Now, despite all the ups and downs we experience driving our cars, at the end of the day, these hunk of metals are integral to our lives because they help us get to and from places in the most efficient way possible. Whether it’s going on a long road trip with your family or making a quick stop at the grocery store for some food, the car’s just an all-purpose friend to have around you and help you with all your responsibilities.
However, despite how helpful and useful cars can be, they’re also very prone to wear and tear, and one of the worst things to deal with is car battery corrosion that suddenly prevents your car from getting the juice it needs to start up. So, today we’ll be learning how you can clean car battery corrosion safely and efficiently from the comfort of home and even the stuff you already own.
Why is Car Battery Corrosion Bad?
Firstly, let’s understand why the presence of corrosion in the car battery is extremely bad. Although the battery cables and terminals serve the straightforward purpose of transferring and maintaining an electrical current, cutting this out will make your car lose all its power. Now, imagine that small and integral part being affected by something as dangerous as corrosion!
- Car Loses Power: Corrosion accumulates over time, and as it gets worse, your vehicle will start to consume more and more power because there’s too much electrical resistance in the battery cables and terminals. Corrosion causes inefficiency, and you’ll first notice this when the car has trouble starting up when you never had any issues before. A quick check under the hood will help determine the extent of the effects on the car battery.
- Damages Other Parts: Secondly, a corroded car battery doesn’t only mean you’ll face issues with the battery alone, but it can potentially damage other parts of the car as well. When that corrosion gets in-between places, it shouldn’t be; this could cause malfunctions and disrupt the overall engine environment under the hood. So, be vigilant and address these concerns quickly.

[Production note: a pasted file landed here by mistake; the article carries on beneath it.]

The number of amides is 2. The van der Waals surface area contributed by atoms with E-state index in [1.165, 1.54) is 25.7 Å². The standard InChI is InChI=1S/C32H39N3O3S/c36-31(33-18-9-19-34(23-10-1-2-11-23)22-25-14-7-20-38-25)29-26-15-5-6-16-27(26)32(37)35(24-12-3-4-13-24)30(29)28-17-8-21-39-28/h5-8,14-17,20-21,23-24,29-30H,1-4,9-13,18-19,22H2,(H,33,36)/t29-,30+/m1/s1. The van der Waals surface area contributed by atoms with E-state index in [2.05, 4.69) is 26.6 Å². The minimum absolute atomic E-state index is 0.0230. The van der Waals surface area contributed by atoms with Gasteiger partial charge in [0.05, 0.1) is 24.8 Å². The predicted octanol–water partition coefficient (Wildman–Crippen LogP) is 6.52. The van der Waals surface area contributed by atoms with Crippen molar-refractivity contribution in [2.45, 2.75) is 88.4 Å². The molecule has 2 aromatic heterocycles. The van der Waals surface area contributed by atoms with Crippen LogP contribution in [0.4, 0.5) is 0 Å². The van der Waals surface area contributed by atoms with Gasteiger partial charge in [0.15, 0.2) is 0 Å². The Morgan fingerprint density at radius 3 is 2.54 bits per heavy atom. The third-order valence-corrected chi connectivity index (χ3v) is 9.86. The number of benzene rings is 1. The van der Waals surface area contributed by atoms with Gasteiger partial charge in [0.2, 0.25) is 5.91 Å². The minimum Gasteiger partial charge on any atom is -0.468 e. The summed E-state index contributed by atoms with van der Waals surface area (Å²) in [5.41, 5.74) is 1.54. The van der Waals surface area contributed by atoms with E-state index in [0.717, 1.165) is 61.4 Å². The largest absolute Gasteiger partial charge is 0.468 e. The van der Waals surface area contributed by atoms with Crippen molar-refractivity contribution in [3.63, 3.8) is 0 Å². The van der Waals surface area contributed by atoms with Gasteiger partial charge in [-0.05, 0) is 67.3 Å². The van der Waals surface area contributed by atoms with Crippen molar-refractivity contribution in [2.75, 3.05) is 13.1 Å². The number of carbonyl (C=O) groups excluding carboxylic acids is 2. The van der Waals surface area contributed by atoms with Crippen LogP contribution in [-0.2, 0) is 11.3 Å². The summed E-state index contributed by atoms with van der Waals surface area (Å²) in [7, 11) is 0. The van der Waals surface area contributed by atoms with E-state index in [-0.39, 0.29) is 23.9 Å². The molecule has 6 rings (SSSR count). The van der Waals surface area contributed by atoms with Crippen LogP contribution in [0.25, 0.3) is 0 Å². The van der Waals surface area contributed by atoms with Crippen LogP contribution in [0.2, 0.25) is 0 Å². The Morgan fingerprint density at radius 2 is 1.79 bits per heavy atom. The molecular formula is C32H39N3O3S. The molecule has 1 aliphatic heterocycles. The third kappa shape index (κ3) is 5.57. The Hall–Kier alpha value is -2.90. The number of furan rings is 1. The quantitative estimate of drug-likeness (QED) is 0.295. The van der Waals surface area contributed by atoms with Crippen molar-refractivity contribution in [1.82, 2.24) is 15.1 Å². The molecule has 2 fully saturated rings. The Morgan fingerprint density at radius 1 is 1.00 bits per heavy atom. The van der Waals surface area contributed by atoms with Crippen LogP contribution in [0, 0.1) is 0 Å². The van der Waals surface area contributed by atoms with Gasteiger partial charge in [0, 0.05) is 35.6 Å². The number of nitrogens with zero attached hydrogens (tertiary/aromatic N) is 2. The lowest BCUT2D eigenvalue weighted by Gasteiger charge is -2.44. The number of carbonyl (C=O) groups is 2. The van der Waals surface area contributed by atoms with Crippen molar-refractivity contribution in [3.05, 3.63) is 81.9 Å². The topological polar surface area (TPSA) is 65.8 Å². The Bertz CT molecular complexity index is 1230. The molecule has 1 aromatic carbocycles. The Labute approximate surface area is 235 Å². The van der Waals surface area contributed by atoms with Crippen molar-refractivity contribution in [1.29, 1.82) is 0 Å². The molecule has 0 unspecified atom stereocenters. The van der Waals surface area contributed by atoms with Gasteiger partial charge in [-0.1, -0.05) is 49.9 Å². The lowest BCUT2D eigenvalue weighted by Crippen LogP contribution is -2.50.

- Extremely Dangerous: Last but not least, corrosion is also extremely dangerous to get on the skin or anywhere on the body. It can cause itching, redness, discomfort, extreme pain, and even terrible burns. So, if you accidentally get any of that corrosion on you, don’t take the risk and get immediate medical attention to prevent any further complications.
Here’s What You Need To Do
Now that we’ve defined the extent and dangers of car battery corrosion, it’s time we straight into the things you need to do. Remember, while these tips are catered to doing them by yourself, feel free to ask for help from anyone more experienced. Also, don’t forget that there’s nothing wrong with getting professional car servicing.
Step 1: Disconnect and Diagnose
Step number one, you’ll need to disconnect the car battery cables, check for any damage, diagnose the condition of the car battery, and safely remove it from under the hood. You’ll want to have as much clearance and space to safely work on the car battery because we don’t want to risk damaging any other parts or put you in unnecessary danger.
- Avoid Getting Hurt: Before attempting to fix the car battery corrosion by yourself, ensure that you’re wearing the necessary protective equipment to keep you from getting hurt. The purpose of getting the car battery out is to give you more than enough space to move around and manipulate the car battery in the safest way possible.
- Look for Wear and Tear: Check for any serious damage caused by wear and tear as you diagnose the condition of the car battery. If you see any severe peeling, cracking, fraying, or splintering that’s beyond your skill, don’t take the risk of damaging a perfectly good car battery. Clean it up and leave it to the professionals.